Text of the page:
IRIS Connect: Developing classroom dialogue and feedback through collective video reflection
IRIS is designed to improve primary school teachers’ use of dialogue and feedback through using video technology for collaborative teacher development with a view to improving academic outcomes for pupils. It is based around a video technology system (IRIS Connect) which enables teachers to record, edit, and comment on teaching and learning.
In this pilot, the project comprised six ‘film club’ events each lasting two hours: three in which teachers reviewed lesson clips from other schools, two in which they reviewed each other’s lessons, and one film club in which they reviewed their experience. The project aimed to create long-term, whole-school change, embedding the use of dialogue and feedback in school culture. This evaluation, however, focused specifically on the impact of IRIS Connect on the teachers attending film clubs, as stated in the original protocol agreed prior to the project starting.
Schools were free to choose which teachers participated in the trial, but were encouraged to focus on Year 5 pupils. Teachers worked collaboratively in the ‘film clubs’ to review lesson clips from other schools and to plan, teach, record, and review their own lessons using the IRIS Connect online platform. The project was designed and supported by IRIS Connect and Whole Education with advice from academics at the Universities of Cambridge and Leeds, and additional content from Routledge.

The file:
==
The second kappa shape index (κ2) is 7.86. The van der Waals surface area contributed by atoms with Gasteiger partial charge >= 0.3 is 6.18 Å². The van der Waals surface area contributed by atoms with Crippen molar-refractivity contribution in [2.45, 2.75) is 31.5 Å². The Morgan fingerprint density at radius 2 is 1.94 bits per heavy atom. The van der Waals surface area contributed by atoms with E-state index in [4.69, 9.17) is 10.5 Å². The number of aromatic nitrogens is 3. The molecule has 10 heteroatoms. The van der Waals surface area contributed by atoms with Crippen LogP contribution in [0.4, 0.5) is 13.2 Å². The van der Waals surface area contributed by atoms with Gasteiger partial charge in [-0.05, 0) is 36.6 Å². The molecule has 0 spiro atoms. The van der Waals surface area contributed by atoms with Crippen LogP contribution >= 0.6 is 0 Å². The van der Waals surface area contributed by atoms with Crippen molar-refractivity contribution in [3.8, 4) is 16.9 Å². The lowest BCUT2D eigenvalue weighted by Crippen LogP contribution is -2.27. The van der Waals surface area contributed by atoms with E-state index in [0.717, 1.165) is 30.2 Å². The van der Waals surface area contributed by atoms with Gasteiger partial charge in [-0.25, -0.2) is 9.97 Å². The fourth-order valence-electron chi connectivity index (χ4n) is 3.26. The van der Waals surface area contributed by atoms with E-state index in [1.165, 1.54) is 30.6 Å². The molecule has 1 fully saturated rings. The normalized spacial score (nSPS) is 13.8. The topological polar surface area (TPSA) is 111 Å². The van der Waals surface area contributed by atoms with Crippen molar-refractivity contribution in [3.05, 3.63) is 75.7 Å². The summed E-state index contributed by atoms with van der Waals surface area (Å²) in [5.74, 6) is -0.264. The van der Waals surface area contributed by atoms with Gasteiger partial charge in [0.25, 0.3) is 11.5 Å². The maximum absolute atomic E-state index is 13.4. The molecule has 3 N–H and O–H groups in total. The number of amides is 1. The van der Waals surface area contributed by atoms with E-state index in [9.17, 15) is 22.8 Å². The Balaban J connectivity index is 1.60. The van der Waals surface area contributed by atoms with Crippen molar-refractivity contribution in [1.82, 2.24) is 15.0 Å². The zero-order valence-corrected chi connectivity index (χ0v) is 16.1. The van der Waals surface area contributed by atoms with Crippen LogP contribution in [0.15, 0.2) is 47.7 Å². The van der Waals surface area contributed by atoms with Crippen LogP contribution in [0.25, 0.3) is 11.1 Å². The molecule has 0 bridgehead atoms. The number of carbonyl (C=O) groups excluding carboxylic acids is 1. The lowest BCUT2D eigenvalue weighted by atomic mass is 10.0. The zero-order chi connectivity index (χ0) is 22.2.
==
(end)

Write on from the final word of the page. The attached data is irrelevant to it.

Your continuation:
This pilot project evaluated (i) how teachers implemented the intervention, and (ii) the change in teachers’ thinking and practice. Teachers participating in the project were compared with other teachers in their schools who did not participate. The project lasted for seven months from January to July 2016. The first three clubs in each school were held between January and April and the second three between May and July. Twelve schools were initially recruited for the project, eleven of which participated.
Piloting an approach to using video observation and coaching in teacher development.
University of Birmingham
Staff deployment & development
Organising your school
The following conclusions summarise the project outcome
The overwhelming majority of teachers who responded to the survey believed that the intervention was a good use of their time and had improved their practice.
During the seven-month pilot, three of the eleven participating schools chose not to engage with the second half of the project in which teachers videoed their own lessons.
The intervention demanded a substantial proportion of teachers’ development time. A further trial should provide schools with sufficient time to build this into their annual plans and to embed the intervention in their plans for school improvement.